For a while, Duke struggled with his company’s identity. Were they Target Rental or Bobcat of Durango? “Since then we solidified internally how we view ourselves. We are a rental-dealer concept. We have a strong rental arm to our dealership. It has been very rewarding and has helped us grow,” he says.

With the new addition, they needed more space. So, in 2018, Duke built a brand-new 9,000-sq.-ft. facility on four acres.

Durango has a population of nearly 20,000. To grow, Duke knew it needed to happen “out instead of up. We tried to grow it up. We bought a crane business, but that failed miserably. A major part of our growth strategy has been to move into some of the smaller and larger communities and create a regional footprint,” he says.

Their first branch was in Cortez, Colo. “It is an agricultural community that is about an hour away from us to the west and borders the Navajo Nation. I was worried at first about our different customer mixes and maybe they wouldn’t like our equipment as well, but we hired people from those markets and recognized that it is not an impediment to growth. We have our core values about why we are doing what we do and how we do it. We have a customer-focused viewpoint. All our work is on behalf of the customer,” Duke adds.

What Duke did not anticipate shortly after opening this location in 2020 was that the coronavirus (COVID-19) pandemic would shut his operation down the same week it opened.

General manager Steve Webb, addressing staff in Durango during a company meeting

General manager Steve Webb, addressing staff in Durango during a company meeting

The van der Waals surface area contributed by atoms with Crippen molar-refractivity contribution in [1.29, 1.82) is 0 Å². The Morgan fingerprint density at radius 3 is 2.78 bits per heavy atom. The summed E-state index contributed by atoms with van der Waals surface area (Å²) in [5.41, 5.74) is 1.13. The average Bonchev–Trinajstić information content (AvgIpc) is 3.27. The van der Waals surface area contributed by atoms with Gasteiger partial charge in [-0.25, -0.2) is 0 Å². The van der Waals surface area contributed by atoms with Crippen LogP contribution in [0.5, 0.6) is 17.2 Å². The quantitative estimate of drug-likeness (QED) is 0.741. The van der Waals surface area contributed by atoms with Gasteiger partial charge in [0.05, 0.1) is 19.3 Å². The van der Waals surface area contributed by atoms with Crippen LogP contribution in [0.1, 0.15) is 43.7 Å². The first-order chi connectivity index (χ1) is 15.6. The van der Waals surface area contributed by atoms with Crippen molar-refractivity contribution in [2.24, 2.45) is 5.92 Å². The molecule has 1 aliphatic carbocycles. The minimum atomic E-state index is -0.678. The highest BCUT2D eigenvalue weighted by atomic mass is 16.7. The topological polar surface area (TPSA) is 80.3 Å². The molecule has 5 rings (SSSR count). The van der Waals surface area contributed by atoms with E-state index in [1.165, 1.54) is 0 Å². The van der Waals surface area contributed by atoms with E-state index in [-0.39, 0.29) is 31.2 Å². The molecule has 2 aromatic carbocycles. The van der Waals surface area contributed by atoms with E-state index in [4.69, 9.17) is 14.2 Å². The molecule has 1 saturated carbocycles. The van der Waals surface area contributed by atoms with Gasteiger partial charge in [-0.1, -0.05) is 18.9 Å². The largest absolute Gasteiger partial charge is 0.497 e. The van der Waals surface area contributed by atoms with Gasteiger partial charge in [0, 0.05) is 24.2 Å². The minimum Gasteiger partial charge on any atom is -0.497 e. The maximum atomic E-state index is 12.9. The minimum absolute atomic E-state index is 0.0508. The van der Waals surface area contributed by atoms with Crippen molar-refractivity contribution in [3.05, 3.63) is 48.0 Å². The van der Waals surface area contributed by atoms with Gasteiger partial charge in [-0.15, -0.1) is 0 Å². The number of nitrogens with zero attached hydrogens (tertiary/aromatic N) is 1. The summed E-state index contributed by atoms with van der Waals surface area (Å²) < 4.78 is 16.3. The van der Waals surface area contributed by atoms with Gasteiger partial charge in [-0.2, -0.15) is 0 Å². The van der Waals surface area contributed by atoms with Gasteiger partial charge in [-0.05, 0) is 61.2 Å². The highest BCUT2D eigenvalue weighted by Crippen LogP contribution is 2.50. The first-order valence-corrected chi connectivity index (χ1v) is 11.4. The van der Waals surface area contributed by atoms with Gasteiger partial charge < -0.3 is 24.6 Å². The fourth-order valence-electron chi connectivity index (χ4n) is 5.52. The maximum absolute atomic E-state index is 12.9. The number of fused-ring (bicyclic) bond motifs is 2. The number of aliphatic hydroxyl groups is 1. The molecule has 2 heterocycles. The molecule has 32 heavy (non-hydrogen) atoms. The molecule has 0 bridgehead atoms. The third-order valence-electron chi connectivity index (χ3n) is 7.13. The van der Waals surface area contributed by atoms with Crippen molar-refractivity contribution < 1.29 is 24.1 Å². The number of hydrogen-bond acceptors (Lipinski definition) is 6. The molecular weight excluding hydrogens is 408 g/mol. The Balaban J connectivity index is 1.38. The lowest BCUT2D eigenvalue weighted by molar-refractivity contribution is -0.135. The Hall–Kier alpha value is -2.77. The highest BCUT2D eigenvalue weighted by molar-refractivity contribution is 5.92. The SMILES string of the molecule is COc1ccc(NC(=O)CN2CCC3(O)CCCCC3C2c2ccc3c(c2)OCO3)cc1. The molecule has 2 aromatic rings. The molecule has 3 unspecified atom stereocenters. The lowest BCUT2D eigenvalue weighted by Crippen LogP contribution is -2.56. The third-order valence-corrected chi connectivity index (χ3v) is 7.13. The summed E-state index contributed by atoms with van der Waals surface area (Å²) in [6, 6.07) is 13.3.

“It was fascinating, but we worked through it all. When the news first hit, we all thought the world would fall apart and we would all end up in the hospital. We took all the precautions and followed all the mandates. We soon realized that most people could stay at home and wanted a nicer home. We offered the ‘COVID-19 19 percent off’ rate for six months. We adapted and now this location has been doing really well,” he says.

He continued that growth this past March when he opened his third location, this time in Farmington, N.M. Now with three locations — all Bobcat dealerships — and 45 full-time employees, including one of his workers who has been with the company for the past 42 years, Target Rental carries everything from an 80-ft. boom to jumping jacks, with a large fleet of Bobcat excavators, skids and track machines mixed in.

“We sell, rent and service. We sell Bobcat, Multiquip and were just selected as a Doosan Portable Power dealer,” Duke says, noting that this serves his customer mix of small to large contractors and homeowners.

Business continues to grow, seeing a significant increase that earned the business with Rental Management Market Mover status.

Target Rentals' headquarters in Durango

Target Rentals’ headquarters in Durango

Duke attributes a lot of that growth to what he has learned through his ARA Peer Advisory Group. “We follow “Traction,” which is part of the Entrepreneurial Operating System® (EOS). We have our core values, core focus and know what our core market is. We set one-, three- and 10-year goals. Twenty years ago, I was just winging it. We are at the point now where there is a lot of thought and less and less is done reactively. We are recognizing the further along we get and grow our organization the more proactive we must be. We have to look ahead with what we want to do, and we have started the meetings and organizational structure to achieve that,” he says.

His employees are all on board with the company’s EOS push. Duke says, “Our success is directly tied to our employees’ strong commitment to the company’s core values. We have many employees who treat the company as if they are the owner. They are vested in its success and this shows in how we operate.”

With that commitment and drive, Duke knows that more growth is in the future. “In 10 years we hope to have six stores with a footprint of more than 250 miles between stores, achieving $12 million to $15 million in rental revenue and $12 million to $15 million in sales revenue,” he says.

With Duke and his teams’ focus on the customer, along with their penchant for continual learning and adapting to the market, there should be no doubt that goal will become reality.